4th November 2016
A Brit transplanted to the US gives a personal view on the meaning of democracy.
I awoke this morning to the news that the UK’s High Court has decreed that Parliament should vote on whether Britain should leave the European Union, adding fuel to the bonfire of confusion and uncertainty that has been built since the referendum in June.
While Brexiters will undoubtedly squeal that this is undemocratic and undermines ‘the will of the people’, the other half of the country, who wanted to remain part of the EU, are gleeful at this latest turn of events. Cue: Intense lobbying of MPs from both sides of the debate.
I am viewing these developments from California, which – like the rest of the United States – has its own turn at the ballot box in just a few days. But what many outside the US, or even outside California, may not realize is that there is a lot more on the ballot here than the Presidential and ‘down ticket’ races.
Like a number of other US states, California has a series of state-wide ‘propositions’ to be voted upon on November 8th. Seventeen in all, covering everything from the legalization of marijuana and hemp, to the prohibition of single-use plastic carrier bags, to the regulation of prescription drug prices. Local TV is full of ads putting either side of each argument – the Los Angeles Times estimates that some $452m will be spent fighting these battles – and for the average voter, it must be bewildering. Who do you believe on Prop 61, for example, Bernie Sanders or military veterans? In San Francisco there are a further 25 measures on the ballot. Twenty-five.
These two things – Brexit and California’s blockbuster ballot – have made me think about the nature of democracy.
Democracy has its origins in ancient Greece and the word literally means “rule of the commoners”. In modern usage of course it refers to a system of government whereby citizens elect representatives from among themselves to form a governing body, such as a parliament or a State Legislature. Those elected representatives are entrusted to make decisions on our behalf and held to account at election time.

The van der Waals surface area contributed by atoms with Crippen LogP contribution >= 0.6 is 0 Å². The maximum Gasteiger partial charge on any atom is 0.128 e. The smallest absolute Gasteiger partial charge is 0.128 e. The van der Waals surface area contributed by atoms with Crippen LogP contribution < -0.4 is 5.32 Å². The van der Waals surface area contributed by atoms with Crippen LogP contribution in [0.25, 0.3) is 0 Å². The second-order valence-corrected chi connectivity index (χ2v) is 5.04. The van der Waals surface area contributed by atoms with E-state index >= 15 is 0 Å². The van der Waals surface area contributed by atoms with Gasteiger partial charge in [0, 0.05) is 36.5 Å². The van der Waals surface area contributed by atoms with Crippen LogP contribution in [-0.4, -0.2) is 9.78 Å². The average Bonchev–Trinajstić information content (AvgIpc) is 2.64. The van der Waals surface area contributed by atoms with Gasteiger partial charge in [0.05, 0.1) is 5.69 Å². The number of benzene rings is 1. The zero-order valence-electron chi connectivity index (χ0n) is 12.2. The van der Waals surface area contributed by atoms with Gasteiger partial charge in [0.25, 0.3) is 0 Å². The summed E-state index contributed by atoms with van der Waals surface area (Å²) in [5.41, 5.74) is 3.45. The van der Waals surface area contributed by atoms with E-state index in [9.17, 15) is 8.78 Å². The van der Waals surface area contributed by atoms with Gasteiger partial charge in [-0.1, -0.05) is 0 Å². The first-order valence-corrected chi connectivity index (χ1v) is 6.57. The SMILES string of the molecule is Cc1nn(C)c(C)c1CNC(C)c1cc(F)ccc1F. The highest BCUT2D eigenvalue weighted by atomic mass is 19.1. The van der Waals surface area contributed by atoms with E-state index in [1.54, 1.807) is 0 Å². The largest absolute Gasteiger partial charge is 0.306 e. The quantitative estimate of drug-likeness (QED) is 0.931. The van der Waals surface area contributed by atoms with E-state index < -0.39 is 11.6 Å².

So why have the referendums or ballot propositions at all?
Former Prime Minister David Cameron’s gamble on a referendum was a political one, intended to pacify the anti-Europe wing of his Party and shore up defences against the UK Independence Party, rather than coming from a deeply-held desire to “let the people decide”. But while the referendum is a convenient political tool (Cameron also used it to pacify his Coalition partners in 2011) there is a strong case for arguing that in a parliamentary democracy like the UK’s, they have no place, and that it is the role of our elected leaders to lead. The High Court seems to agree.
California is a slightly different matter. Here, 15 of the 17 measures on the ballot next week are there because of citizen-led signature petitions, while the other two were put there by the legislature. Not being a US citizen, and therefore ineligible to vote here, I can view this with a certain detachment, but it does raise a number of questions: Is the legislature so out of touch with the people that it is not debating the issues that actually matter to them? If so, then what are they doing? On the other hand, the ‘citizens’ behind these measures have to be very well organized and extremely well-funded to have any chance of getting their propositions on to the ballot, let alone passing. So is this the preserve of special interest groups? If so, how democratic is that?
I am reminded of the satirical Peter Cook film, the Rise and Rise of Michael Rimmer, in which the eponymous Rimmer, having climbed the greasy poll to become Prime Minister, devolves all decisions to the people, through referendums, until they are so overwhelmed they hand all power to him, and him alone.
On both sides of the Atlantic, and in other parts of the world, we have seen an erosion of trust in our political leaders, prompting a rise in fringe Parties, single issue movements and citizen action. But that’s healthy. That’s democracy. What we should all be wary of is the erosion of trust in democracy itself. We choose our leaders. We should let them lead. And if they fail us, we have the option of removing them through democratic means.
As Winston Churchill observed: “Democracy is the worst form of Government, except for all those other forms that have been tried from time to time.”
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